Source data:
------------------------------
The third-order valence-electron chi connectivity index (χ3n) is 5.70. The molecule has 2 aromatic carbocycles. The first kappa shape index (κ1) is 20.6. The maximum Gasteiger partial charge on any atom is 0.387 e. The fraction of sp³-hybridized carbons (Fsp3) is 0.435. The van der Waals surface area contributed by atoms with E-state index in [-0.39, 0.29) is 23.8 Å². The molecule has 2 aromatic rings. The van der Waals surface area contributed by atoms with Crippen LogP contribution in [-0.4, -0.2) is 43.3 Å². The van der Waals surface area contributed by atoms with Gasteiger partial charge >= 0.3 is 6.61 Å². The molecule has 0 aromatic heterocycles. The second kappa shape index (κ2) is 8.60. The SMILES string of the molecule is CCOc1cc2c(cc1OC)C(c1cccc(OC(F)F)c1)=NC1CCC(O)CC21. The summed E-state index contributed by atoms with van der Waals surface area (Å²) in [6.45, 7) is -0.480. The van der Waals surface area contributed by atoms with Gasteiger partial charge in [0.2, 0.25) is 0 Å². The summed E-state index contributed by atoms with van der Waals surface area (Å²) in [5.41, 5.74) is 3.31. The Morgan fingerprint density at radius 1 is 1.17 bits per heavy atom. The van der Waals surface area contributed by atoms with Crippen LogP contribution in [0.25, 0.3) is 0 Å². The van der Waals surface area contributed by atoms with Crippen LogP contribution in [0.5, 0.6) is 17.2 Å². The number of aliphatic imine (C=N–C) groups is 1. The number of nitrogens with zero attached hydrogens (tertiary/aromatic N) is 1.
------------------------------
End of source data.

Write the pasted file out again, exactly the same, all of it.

The third-order valence-electron chi connectivity index (χ3n) is 5.70. The molecule has 2 aromatic carbocycles. The first kappa shape index (κ1) is 20.6. The maximum Gasteiger partial charge on any atom is 0.387 e. The fraction of sp³-hybridized carbons (Fsp3) is 0.435. The van der Waals surface area contributed by atoms with E-state index in [-0.39, 0.29) is 23.8 Å². The molecule has 2 aromatic rings. The van der Waals surface area contributed by atoms with Crippen LogP contribution in [-0.4, -0.2) is 43.3 Å². The van der Waals surface area contributed by atoms with Gasteiger partial charge >= 0.3 is 6.61 Å². The molecule has 0 aromatic heterocycles. The second kappa shape index (κ2) is 8.60. The SMILES string of the molecule is CCOc1cc2c(cc1OC)C(c1cccc(OC(F)F)c1)=NC1CCC(O)CC21. The summed E-state index contributed by atoms with van der Waals surface area (Å²) in [6.45, 7) is -0.480. The van der Waals surface area contributed by atoms with Gasteiger partial charge in [0.2, 0.25) is 0 Å². The summed E-state index contributed by atoms with van der Waals surface area (Å²) in [5.41, 5.74) is 3.31. The Morgan fingerprint density at radius 1 is 1.17 bits per heavy atom. The van der Waals surface area contributed by atoms with Crippen LogP contribution in [0.25, 0.3) is 0 Å². The van der Waals surface area contributed by atoms with Crippen LogP contribution in [0.5, 0.6) is 17.2 Å². The number of aliphatic imine (C=N–C) groups is 1. The number of nitrogens with zero attached hydrogens (tertiary/aromatic N) is 1.